Release Date: August 24th, 2014 (London FrightFest Film Festival premiere)
Directed by: David Gregory
Written by: David Gregory
Music by: Mark Raskin
Cast: Richard Stanley, Fairuza Balk, Rob Morrow, Robert Shaye, Hugh Dickson, Oli Dickson

Severin Films, 97 Minutes

Review:

I saw the mid-’90s Island of Dr. Moreau film in the theatre. But it was so bad that I barely remembered anything about it other than how damn weird and terrible it was. I also didn’t really know the story behind it until years later when I read articles about the problems on the set and the ousting of director, Richard Stanley.

This documentary does a pretty good job of covering the details and allowing several of the people involved in this fiasco to tell their stories from their points-of-view.

Most importantly, it let Stanley tell his side of the story while also cluing the viewer in on what he had planned. Frankly, his ideas and his vision for the picture sounded incredible, even if what he wanted to do was probably unachievable even before the producers started meddling with his plans.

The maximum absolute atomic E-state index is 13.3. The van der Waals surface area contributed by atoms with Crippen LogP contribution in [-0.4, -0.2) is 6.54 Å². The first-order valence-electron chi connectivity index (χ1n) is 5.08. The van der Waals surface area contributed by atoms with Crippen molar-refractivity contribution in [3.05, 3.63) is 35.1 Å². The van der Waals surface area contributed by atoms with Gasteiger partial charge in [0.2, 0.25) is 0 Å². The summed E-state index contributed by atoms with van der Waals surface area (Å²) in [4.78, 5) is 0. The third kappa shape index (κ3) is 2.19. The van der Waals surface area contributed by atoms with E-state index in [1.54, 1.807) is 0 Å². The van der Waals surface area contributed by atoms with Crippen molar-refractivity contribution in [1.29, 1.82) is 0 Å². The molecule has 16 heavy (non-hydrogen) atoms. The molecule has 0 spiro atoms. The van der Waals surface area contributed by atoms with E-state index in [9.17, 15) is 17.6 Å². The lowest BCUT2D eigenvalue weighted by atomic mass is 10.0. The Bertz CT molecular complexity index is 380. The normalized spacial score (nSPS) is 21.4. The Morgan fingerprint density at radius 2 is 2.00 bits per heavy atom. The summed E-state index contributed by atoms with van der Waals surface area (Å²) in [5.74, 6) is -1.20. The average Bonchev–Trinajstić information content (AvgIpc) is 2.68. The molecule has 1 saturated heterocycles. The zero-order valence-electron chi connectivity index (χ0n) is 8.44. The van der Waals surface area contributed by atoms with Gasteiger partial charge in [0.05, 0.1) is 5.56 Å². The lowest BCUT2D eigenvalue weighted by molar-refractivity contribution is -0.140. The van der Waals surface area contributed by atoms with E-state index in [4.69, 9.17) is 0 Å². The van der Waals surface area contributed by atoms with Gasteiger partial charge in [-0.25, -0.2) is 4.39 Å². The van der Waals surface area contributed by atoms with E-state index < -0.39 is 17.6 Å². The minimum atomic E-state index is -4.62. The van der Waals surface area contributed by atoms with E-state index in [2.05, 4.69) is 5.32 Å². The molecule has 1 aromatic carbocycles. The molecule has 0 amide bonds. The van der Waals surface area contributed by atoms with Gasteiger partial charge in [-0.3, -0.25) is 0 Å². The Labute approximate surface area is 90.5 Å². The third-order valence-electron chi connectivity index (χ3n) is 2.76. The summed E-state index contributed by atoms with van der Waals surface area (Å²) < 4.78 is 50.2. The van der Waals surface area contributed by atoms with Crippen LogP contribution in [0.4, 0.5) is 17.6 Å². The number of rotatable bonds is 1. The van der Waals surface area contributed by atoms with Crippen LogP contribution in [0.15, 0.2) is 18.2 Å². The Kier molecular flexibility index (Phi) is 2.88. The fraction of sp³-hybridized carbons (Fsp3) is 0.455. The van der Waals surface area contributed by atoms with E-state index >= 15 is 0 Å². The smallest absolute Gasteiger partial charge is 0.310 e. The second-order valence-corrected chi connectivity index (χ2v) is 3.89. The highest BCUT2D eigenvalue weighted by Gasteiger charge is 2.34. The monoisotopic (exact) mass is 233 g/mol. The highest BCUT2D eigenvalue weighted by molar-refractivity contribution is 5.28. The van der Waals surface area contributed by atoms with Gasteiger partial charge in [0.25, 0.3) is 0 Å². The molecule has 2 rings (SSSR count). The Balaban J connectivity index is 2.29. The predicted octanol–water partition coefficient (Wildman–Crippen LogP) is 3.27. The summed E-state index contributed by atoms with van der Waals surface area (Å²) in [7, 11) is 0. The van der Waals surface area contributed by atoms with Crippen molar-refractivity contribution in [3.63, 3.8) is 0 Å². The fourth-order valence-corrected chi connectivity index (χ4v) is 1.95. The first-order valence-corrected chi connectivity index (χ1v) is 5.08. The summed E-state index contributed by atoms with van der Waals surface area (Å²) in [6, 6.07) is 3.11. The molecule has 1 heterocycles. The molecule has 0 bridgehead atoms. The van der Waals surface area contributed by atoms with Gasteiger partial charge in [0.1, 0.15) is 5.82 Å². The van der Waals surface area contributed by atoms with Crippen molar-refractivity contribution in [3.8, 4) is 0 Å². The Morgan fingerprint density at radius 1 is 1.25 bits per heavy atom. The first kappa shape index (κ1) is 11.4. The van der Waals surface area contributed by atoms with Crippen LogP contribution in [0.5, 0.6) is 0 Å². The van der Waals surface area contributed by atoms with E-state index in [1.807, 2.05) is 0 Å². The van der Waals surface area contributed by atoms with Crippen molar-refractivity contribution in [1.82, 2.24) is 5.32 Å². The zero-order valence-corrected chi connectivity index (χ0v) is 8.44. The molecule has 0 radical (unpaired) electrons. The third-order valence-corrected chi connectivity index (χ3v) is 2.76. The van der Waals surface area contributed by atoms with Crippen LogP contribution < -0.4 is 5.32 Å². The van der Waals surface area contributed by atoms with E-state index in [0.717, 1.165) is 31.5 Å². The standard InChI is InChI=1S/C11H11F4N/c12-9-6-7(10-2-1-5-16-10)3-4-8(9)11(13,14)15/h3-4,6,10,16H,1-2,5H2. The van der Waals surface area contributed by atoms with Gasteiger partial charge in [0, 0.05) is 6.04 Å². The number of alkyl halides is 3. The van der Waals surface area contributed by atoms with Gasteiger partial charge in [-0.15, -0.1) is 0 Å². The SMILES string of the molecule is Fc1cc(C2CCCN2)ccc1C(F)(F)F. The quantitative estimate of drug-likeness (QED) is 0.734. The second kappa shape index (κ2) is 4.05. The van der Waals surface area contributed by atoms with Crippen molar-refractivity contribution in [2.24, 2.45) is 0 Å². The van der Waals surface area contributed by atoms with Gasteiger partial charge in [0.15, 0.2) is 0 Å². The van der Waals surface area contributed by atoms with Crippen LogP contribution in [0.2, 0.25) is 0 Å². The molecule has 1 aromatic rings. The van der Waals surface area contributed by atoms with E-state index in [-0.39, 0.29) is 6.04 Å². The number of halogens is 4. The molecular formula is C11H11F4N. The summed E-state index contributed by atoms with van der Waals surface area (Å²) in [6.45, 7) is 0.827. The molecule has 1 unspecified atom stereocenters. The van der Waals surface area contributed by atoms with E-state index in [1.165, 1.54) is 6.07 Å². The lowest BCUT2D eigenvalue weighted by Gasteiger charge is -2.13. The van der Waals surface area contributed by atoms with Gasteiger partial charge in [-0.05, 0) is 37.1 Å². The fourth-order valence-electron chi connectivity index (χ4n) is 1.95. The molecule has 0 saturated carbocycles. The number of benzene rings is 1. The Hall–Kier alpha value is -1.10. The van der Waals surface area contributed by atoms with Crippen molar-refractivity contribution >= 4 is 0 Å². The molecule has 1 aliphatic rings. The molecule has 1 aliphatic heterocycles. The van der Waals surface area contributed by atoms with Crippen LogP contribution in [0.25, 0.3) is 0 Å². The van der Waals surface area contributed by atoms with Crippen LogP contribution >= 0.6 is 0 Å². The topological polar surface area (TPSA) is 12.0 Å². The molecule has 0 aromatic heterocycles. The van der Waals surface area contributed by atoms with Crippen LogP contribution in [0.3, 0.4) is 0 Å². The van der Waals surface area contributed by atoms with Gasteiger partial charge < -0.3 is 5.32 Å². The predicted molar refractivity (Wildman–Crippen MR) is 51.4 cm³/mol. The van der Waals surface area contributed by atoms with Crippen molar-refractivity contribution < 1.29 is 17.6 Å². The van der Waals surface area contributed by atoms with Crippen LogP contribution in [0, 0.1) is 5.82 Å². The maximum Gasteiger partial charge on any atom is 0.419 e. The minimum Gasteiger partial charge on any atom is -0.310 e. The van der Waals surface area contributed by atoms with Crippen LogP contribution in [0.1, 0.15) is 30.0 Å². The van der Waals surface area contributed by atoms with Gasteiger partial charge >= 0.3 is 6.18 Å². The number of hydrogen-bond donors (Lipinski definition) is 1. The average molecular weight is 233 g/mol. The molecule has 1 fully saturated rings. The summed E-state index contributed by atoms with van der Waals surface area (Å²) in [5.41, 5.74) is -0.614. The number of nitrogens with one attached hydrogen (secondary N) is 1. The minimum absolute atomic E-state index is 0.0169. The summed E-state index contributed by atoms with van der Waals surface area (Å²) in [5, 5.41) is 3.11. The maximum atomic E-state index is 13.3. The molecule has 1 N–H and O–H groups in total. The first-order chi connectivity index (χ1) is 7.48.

It also didn’t help that two massive egomaniacs, Marlon Brando and Val Kilmer, were hired to star in the picture. With that, they developed a rivalry that truly derailed the production and caused even bigger problems.

Even knowing what I did going into this documentary, I still wasn’t prepared for the whole story and the dozens of additional details I never knew. Fairuza Balk’s stories about the experience were really interesting and allowed you see how this unfolded through the eyes of someone who was trapped in this production and pretty powerless to do anything about it.